Jerrycans and war go together like peanut butter and jelly. The name jerrycan refers to its German origins, Jerry being wartime slang for Germans. Originally made from pressed steel, jerrycans were designed in Germany in the 1930s for military use. Motorized troops were issued the cans and lengths of rubber hose, and told to siphon fuel from any available source to aid their rapid advance through Poland at the start of World War II.

Tonight I’ll empty the twenty-liter yellow jerrycans under the table in our sealed room, my daughter’s bedroom, and fill them with fresh water. The jerrycans have been under the table since the U.S. invasion of Iraq in 2003, when the government instructed us to take gas mask kits to school and work, in case of a chemical attack. My husband brought them home, along with ten kilos of sugar and five one-kilo bars of halvah.

“What’s this for?” I asked, poking at the plastic covering that bound the individual kilo packets of sugar together.

“In case there’s a war,” my husband answered. “People have survived war by eating sugar. It’s an energy source.”

I just nodded. We had been hearing of the possibility of war for weeks.

“Bring me the cans, a can opener and the torches,” my husband called, lugging the sugar to our sealed room. “Where’s the key to the bars on the window?”

“Key?”

“In case we need to leave the house through the window,” he called out. Then he went outside to push the iron slab that seals the window closer to the house, so that we’d be able to pull it closed from inside the bedroom.

Thankfully, no missiles were fired at Israel in that war, and we didn’t need to use the sealed room that year. And anyway, Beit Shemesh is in central Israel, and missiles don’t land here, right? We used the canned food, I baked with the sugar, and I ate the halvah spread thickly on hot toast with plenty of butter.

But the yellow jerrycans stayed in place. My daughter Elisheva and her friends did their homework with their feet resting comfortably on them. At first, my daughter was embarrassed to tell her friends why the jerrycans were there. When eventually the truth came out, one of her friends hooted, “You’ll all be drinking water that tastes like my socks!”

“Tell her that if there’s a war, we’ll share our water with her family,” I told my daughter when she complained of the teasing.

The jerrycans stayed in place. In 2006, the Second Lebanon War came and went. The family had grown in size, and the children were growing up. We got used to buying ten-kilo packs of sugar—we bake a lot in our family. The key to the bars on the window now hangs on its own nail in Elisheva’s cupboard. The rubber bar that we’re supposed to place against the bottom of the door in case of a chemical attack is suspended on two hooks above the heavy door. Occasionally I dust it, and then I wonder if the rubber is now too hard to provide an effective seal.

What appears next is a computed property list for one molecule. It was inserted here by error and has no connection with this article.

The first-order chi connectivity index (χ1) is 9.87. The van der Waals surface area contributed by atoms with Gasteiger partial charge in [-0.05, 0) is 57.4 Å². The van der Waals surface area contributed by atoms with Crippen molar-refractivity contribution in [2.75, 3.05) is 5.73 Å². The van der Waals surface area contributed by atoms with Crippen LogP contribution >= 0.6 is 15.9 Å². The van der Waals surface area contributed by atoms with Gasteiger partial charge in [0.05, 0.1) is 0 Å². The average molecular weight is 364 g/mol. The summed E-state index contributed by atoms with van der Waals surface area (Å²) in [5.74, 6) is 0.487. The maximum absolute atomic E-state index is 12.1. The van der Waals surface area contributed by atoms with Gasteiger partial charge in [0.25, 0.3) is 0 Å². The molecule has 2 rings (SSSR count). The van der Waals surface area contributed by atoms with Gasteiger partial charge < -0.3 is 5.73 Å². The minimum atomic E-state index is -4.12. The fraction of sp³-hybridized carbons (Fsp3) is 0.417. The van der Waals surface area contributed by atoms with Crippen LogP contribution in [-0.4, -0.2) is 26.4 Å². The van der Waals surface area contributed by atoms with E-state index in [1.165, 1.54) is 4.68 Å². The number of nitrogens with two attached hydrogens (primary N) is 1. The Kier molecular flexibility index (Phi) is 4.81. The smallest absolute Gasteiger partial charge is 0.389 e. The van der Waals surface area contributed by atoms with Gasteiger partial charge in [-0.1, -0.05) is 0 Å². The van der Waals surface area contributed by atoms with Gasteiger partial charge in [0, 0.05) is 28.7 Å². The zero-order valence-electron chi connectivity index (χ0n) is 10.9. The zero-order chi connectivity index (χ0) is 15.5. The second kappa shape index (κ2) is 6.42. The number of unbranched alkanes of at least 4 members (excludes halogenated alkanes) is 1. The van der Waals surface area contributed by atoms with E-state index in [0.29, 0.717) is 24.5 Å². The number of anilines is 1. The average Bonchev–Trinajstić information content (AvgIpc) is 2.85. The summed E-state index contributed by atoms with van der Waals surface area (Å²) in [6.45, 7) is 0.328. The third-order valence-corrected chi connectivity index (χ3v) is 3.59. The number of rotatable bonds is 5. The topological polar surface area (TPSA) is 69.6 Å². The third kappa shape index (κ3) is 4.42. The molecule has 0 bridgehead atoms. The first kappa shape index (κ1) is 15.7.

In 2012, with the threat of missiles speeding over from Gaza, we had a few drill sirens. The children had drills at school. Then, for the very first time, a siren howled in Beit Shemesh. I could not breathe because my heart was lodged in my throat.

“Mummy, into the sealed room!” my ten-year-old daughter yelled. Luckily, my baby was in her carriage. I pushed it into the room, under the table, next to the jerrycans. There was no more room for my other daughter to huddle there. The window! The iron cover was too far back to pull closed. I wavered between sealing the window and racing to find my other children who were outside. I ran outside to find the children. I’d screamed their names twice before a neighbor yelled to tell me that it was a false alarm.

“The jerrycans have to go,” I told my husband that evening. “There isn’t enough room under the table for us and them.”

My husband lifted his shoulders and then dropped them. Like he always does when he’s tense. Then he looked away, and I knew that the jerrycans would stay.

The mother of one of my daughter’s friends met me at the grocery. “I hear you have two jerrycans of water,” she said.

I nodded.

“I keep a six-pack of bottled water in our sealed room. But maybe it isn’t enough.”

I nodded again. “A jerrycan holds twenty liters,” I answered.

“Where can I buy jerrycans?” she asked.

I told her I’d ask my husband.

Today my cleaning lady is in a bad mood. Her daughter lives in Nahariya, in the north of Israel. She doesn’t have a gas mask for her one-year-old son. “They’ve all been swooped up,” she says. “No more masks available.” She scoops up the dirt into the dustpan. “It could start tonight, you know. The war.”

“Maybe,” I answer. I wonder if when we upgraded our masks a year and a half ago, we got a tot-sized face mask for our youngest daughter. She’s too big for the baby mask now. I wonder if I should take the gas masks out of storage and put them in the sealed room, next to the jerrycans.

We live under a flight pathway; I listen to yet another fighter jet roaring past overhead. I want to think positively. I know Israel is G‑d’s beloved land, and that He watches over this land more than any other. I want to believe that nothing will happen, that G‑d will keep us all safe. At the same time, I also know that war is a real possibility. There are people who want to hurt us, and I have to make every effort I can to keep my family safe. So, tonight I’ll change the water in the jerrycans.

Our hearts and prayers are with our brothers and sisters in the Holy Land. Please, let us all give extra tzedakah (charity) and do extra mitzvahs dedicated to their continued safety.—Ed.